Ten years ago, Ian Tregillis‘s superb debut novel, BITTER SEEDS was published!

We’re actually cheating, just a little bit, here: the novel was published ten years ago in North America, and only arrived in 2012 in the UK (where we represent Ian). Nevertheless: we are very happy to seize any excuse to talk about the fantastic Milkweed Triptych! We also think it’s a great time to either read it for the first time, or revisit the series.

The critically-acclaimed BITTER SEEDS is published in the UK by Orbit Books. Here’s the synopsis…

The year is 1939. Raybould Marsh and other members of British Intelligence have gathered to watch a damaged reel of film in a darkened room. It appears to show German troops walking through walls, bursting into flames and hurling tanks into the air from afar.

If the British are to believe their eyes, a twisted Nazi scientist has been endowing German troops with unnatural, unstoppable powers. And Raybould will be forced to resort to dark methods to hold the impending invasion at bay.

But dealing with the occult exacts a price. And that price must be paid in blood.

Ian Tregillis’ Bitter Seeds is a chilling masterpiece – a tale of a twentieth century like our own and also profoundly different.

Orbit has also published the other two novels in the trilogy: THE COLDEST WAR and NECESSARY EVIL.

The Milkweed Triptych was met with a huge wave of critical acclaim when it was published. Here’s just a small selection…

‘Debut novelist Tregillis breathes new life into alternate military history with this fun take on WWII… exciting and intense, and the clash of magic and (mad) science meshes perfectly with the tumultuous setting.’Publishers Weekly on BITTER SEEDS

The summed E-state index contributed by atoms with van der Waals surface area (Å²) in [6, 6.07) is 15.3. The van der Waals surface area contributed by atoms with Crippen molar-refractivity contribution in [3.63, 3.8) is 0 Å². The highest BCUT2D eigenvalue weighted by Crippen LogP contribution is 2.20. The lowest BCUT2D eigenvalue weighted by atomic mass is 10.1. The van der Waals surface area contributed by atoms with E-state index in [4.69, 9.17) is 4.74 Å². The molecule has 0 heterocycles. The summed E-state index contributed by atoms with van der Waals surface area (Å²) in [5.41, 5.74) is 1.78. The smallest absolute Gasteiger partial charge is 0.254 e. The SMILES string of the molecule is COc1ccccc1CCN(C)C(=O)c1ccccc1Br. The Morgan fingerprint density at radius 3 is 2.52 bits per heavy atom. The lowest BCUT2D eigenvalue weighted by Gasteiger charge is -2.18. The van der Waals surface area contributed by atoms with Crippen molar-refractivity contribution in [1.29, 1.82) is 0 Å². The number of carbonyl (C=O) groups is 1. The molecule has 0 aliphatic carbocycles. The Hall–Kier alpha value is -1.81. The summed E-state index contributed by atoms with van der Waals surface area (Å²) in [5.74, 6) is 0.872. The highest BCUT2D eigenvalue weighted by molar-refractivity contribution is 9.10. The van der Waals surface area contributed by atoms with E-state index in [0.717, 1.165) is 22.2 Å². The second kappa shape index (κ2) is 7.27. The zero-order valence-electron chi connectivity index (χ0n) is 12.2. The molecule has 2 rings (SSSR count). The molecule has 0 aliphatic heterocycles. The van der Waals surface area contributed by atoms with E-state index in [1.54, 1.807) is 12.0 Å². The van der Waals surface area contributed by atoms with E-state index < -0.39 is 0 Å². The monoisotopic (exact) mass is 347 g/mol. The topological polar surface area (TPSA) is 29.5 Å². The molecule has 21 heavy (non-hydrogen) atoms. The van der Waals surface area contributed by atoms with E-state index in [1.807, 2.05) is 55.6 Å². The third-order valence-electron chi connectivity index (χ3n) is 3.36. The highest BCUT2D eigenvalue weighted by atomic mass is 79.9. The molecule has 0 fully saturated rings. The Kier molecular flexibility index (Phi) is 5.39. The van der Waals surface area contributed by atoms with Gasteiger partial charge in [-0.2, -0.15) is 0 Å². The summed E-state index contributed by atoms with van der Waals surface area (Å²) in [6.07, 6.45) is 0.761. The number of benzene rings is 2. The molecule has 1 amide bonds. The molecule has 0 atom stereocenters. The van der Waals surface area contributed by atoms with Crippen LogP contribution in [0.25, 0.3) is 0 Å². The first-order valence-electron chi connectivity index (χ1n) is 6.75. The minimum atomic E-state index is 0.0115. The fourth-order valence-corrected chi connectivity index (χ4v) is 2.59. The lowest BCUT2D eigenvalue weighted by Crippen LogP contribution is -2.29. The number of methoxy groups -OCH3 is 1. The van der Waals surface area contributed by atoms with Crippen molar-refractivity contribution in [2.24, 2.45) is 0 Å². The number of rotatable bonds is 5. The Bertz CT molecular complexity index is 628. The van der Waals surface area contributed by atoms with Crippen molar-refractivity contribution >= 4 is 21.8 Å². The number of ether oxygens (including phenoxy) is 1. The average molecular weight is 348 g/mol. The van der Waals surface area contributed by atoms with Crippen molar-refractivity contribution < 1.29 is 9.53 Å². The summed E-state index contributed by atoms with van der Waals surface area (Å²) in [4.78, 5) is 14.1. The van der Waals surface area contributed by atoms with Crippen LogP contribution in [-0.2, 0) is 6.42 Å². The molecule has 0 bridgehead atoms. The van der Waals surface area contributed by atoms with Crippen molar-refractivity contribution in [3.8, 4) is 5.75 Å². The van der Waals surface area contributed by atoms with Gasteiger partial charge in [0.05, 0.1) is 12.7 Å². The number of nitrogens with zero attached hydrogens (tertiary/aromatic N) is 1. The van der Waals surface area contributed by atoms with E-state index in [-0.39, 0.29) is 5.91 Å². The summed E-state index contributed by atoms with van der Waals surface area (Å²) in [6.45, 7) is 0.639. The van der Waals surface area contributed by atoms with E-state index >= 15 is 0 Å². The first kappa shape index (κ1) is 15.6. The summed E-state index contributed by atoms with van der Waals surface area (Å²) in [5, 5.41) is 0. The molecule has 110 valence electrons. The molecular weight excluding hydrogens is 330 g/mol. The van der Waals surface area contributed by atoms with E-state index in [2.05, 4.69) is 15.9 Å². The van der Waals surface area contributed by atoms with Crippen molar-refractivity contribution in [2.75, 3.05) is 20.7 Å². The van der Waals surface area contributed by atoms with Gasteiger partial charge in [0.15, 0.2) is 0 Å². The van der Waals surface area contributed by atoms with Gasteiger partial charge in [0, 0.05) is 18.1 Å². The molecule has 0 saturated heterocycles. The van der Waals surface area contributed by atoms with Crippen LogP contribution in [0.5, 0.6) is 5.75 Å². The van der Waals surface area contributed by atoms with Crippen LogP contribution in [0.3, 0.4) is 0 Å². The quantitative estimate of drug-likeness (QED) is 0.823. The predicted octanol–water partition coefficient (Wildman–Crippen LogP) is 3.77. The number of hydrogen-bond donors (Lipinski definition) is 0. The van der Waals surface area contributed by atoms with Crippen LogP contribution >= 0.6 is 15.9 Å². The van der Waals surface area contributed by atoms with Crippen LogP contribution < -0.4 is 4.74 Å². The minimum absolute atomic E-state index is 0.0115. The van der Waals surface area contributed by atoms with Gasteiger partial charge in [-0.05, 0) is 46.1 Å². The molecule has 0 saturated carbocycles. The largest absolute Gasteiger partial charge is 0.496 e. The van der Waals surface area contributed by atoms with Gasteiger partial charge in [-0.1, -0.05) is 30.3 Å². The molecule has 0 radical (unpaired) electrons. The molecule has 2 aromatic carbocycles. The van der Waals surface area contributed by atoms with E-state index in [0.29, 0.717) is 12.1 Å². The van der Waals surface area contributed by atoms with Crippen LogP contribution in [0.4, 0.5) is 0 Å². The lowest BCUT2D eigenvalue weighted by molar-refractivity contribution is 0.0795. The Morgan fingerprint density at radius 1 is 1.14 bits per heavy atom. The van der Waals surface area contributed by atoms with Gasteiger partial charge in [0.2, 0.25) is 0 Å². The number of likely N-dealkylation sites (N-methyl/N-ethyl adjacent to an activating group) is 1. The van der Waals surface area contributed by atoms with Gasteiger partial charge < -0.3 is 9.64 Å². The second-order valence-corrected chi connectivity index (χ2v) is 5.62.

‘Tregillis has journeyed into that most overtilled field, World War II alternate history, and in the process he has created a unique, unsettling, and deeply atmospheric setting; populated it with a diversity of grimly fascinating characters; and turned up the heat with the sort of plot that requires those characters to keep shoveling frantically if they are ever to stay in advance of the needs of the firebox… These are the book’s strengths – its atmosphere, its setting, the vividly imagined consequences of immoral and desperate actions… All in all, this is an excellent first book, and I am eagerly awaiting number two.’ Tor.Com (Elizabeth Bear) on BITTER SEEDS

‘It’s been a long time coming to these shores, but BITTER SEEDS is finally available in the UK. The wait has been entirely worth it, too, as this is one of the best novels I’ve read this year. It’s original, inspired and engrossing from the first page until the last. It is a very assured, well-written, and accomplished debut… brilliantly written, and filled with so many great passages – from brisk and realistic dialogue to lush, gothic description. The story kept me guessing until the end, and drops plenty of hints for things to come in the future. Tregillis’s prose is lush and fluid, and I frequently found myself caught up in the narrative. I read this in just four sittings (it would have been fewer, had life not got in the way), delighted every time I picked it up how easy it was to sink back into this world. Overall, this is a superb novel, and a wonderful start to this series. As a debut, it’s spectacular. I loved everything about BITTER SEEDS, and I definitely consider it among my best reads this year.’ Civilian Reader

‘Independently intelligible sequel to the dark fantasy BITTER SEEDS, something like a cross between the devious, character-driven spy fiction of early John le Carré and the mad science fantasy of the X-Men… Despite the jaw-dropping backdrop and oblique plotting, the narrative is driven by character and personal circumstance, the only possible drawback being certain important developments that annoyingly take place offstage. Grim indeed, yet eloquent and utterly compelling.’ Kirkus (Starred Review, “Best of 2012”)